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We’re not waiting to be saved. We’re saving ourselves, despite all odds.” Mónica Ramírez

April-WLB by April Tun, Hillman cohort of 2018-2019

On Jan 27th at 11:30am, I arrived at the Building 2 of Universities at Shady Grove for the 39th annual Women’s Legislative Briefing (WLB) coordinated by Montgomery County Commission for Women. The event brings together policy makers, advocates, emerging leaders, and many more empowered women from the state of Maryland. I was joined on this event by Montgomery College President Dr. DeRionne P. Pollard, Student Life Director Chauncy Butcher, Service Learning Coordinator Nik Sushka, and a few other Montgomery College students who are greatly involved on campus. The general registration started at 11:30am until 12:30pm for settling in and for networking purposes with various organizations that came together to make this event possible. Some of those organizations include AARP, Kaiser Permanente, Planned Parenthood, Asian American Political Alliance, Epilepsy Foundation, and Diana and Bill Conway. The WLB ceremony started promptly at 12:30pm opened by Nicole Y. Drew, president of Montgomery County Commission for Women and Angela Quigley, Co-chair of 2019 Women’s Legislative Briefing.

The attendees also received special greetings from Kelly Schulz, the secretary for the MD Department of Commerce, Marc Elrich, Montgomery County Executive, and John Sarbanes, U.S. House of Representatives.  It was then followed by the keynote speaker for the event, Mónica Ramírez. She touched on the topic of sexual harassment for migrant women. She is a long-time advocate and attorney to eliminate gender-based violence and achieve gender equity. She specifically focused on the gender discrimination against farmworker women. She explained how in the mid 1990s, there was a survey on farmworkers women on the greatest issue affecting them of working in the farm and 80% answered sexual violence. Two decades later, they were asked the same question and there was only a slight percentage difference on the answer of sexual abuse. She questioned whether the work that we, as advocates and feminists, are doing to bring on gender equality are truly making a difference in the population of farmworkers women.

The “Me Too” movement was first started by Tarana Burke who wanted to share this one message to the survivors of sexual violence: “You are not alone. That happened to me too.” On October 2017, when the Hollywood film producer Harvey Weinstein was accused by various women in the industry of sexual misconduct, Alyssa Milano tweeted out from Twitter to use the #MeToo for the survivors of sexual abuse to share their stories with the world. Within a few hours, it turned into a global movement and translated into many different languages. The Pew Research Center found that the hashtag has been used more than 19 million times on Twitter since Milano’s tweet (USA Today). It was only because a famous celebrity in the entertainment industry accused Harvey Weinstein of sexual assault, it was brought to a global attention. If it had not been a celebrity, I doubt whether it would bring much attention to the public. They probably would have settled the lawsuit quietly by giving money to that person (to shut her up). Excuse my language. It is understandable that all our effort has mostly been focused for people born with privileges. Now, it is time to focus on bringing gender equality and reducing sexual assault for minorities such as farmworkers women from rural areas, low-paid workers, women of color, and immigrants. Mónica ended her inspiring and enthusiastic speech by asking us, the attendees, to stand up, clap our hands and follow her on a chant which I am guessing was in Spanish but since I did not understand it, I only stood up, clapped my hands, and sat back down at my seat.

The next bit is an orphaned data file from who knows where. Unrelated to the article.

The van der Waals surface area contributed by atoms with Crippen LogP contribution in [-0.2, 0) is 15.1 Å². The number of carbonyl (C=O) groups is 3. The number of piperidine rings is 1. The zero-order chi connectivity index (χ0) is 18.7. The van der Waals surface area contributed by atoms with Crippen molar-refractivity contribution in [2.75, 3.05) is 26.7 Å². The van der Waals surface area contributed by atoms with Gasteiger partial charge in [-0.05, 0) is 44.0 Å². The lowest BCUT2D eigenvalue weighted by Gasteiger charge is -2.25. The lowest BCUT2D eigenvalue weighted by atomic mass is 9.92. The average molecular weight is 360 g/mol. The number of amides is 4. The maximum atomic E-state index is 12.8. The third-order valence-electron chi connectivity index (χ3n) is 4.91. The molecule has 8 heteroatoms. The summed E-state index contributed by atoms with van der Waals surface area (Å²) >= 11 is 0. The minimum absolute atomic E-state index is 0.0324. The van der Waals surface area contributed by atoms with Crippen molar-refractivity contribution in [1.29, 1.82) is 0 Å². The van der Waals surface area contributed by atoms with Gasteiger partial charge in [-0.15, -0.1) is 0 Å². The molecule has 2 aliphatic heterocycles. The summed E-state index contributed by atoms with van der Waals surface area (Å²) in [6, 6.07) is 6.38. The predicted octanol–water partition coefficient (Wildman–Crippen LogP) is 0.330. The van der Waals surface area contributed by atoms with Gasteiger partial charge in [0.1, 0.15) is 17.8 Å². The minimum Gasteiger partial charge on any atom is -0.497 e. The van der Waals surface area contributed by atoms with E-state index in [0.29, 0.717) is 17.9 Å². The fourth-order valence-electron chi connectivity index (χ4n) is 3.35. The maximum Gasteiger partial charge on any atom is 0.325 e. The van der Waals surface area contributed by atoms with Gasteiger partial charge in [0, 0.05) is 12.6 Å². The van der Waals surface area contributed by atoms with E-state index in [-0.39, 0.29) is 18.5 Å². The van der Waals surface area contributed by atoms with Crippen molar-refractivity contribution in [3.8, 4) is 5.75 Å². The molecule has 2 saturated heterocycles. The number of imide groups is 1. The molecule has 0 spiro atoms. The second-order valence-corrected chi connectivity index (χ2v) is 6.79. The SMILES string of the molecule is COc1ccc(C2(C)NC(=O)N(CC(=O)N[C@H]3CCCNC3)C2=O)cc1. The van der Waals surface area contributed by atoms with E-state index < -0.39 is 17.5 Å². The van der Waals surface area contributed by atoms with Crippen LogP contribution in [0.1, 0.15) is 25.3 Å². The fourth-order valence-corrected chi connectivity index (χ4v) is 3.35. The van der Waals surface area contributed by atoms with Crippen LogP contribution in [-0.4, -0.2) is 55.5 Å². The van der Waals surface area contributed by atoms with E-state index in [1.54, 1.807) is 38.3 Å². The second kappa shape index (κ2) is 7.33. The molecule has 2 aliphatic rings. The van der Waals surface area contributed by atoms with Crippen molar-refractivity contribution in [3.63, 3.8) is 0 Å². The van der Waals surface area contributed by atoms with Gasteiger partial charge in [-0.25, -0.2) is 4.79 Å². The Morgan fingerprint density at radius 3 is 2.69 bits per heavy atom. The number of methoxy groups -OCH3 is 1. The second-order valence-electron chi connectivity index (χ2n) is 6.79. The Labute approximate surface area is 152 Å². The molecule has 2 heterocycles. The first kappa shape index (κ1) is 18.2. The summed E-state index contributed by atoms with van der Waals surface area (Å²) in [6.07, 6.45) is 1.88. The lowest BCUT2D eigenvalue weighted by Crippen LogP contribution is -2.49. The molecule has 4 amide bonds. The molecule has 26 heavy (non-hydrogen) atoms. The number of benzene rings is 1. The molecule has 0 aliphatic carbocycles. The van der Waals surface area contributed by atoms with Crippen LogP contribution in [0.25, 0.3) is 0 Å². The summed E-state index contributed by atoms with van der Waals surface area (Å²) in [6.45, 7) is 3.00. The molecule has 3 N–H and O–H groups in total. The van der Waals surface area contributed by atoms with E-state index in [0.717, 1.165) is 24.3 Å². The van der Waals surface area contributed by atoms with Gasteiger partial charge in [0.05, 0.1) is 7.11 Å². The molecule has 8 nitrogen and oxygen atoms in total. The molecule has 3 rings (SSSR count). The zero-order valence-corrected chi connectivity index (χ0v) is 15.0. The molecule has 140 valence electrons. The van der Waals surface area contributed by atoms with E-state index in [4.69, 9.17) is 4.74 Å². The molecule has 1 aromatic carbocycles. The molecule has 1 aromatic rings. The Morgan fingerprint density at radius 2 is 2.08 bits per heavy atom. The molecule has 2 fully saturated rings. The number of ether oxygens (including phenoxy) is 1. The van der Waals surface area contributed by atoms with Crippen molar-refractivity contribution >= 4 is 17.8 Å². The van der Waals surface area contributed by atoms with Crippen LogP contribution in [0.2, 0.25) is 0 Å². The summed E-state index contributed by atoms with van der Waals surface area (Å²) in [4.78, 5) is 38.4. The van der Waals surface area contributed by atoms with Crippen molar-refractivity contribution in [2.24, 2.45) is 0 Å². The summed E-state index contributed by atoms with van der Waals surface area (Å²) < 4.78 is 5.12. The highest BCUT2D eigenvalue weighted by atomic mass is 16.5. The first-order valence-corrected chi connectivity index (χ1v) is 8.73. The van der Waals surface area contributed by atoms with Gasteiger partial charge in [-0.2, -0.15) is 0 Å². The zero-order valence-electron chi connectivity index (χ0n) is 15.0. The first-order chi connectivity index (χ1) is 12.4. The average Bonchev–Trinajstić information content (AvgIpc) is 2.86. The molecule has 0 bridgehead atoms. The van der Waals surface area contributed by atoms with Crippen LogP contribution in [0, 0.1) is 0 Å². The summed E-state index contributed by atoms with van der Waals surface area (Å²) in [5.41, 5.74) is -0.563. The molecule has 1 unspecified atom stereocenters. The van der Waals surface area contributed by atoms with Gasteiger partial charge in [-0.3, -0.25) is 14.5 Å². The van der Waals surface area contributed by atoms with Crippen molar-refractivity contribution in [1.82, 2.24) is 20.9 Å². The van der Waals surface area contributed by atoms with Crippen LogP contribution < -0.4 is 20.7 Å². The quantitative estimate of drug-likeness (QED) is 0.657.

At 2:15pm, we had our networking break and then followed by the seminar series on topics such as Safety & Justice, Health Care for Women, Creating Change Through Leadership, and many more by speakers and panelists who are leaders from different organizations and are greatly involved on those issues. During the networking session, I spoke with amazing people from the event. One of them is Tabitha Harvey, an independent beauty consultant from Mary Kay Cosmetics. I had a chance to learn about Mary Kay Ash, the founder of the company. She was a great female entrepreneur and she changed the world of business by creating more opportunities for women and she disrupted the idea of male dominated workforce by empowering women to take on the roles of leadership. She inspired millions of women in her lifetime with her principles and beliefs. This day was absolutely full of inspiring people and positive energy.

One of my highlights from the evening was when Asia Parrott, a representative from Emerging Leaders, came up and spoke on stage. She is in high school and involves in various leadership roles in her community and at school. She looks no more than 15 but she spoke with such maturity in her voice that it inspired me. One thing that I learned from this event is that more women need to stand up and speak about the issues we are passionate about. This is a critical time as this is a time of change and we, as women, need to voice our opinions and make sure they are being heard without being getting interrupted. What is more is that there is power in every woman and girl across the globe and we must come together in bringing change into this world.

Works Cited

Brown, Dalvin. “19 Million Tweets Later: A Look at #MeToo a Year after the Hashtag Went Viral.” USA Today, Gannett Satellite Information Network, 14 Oct. 2018,

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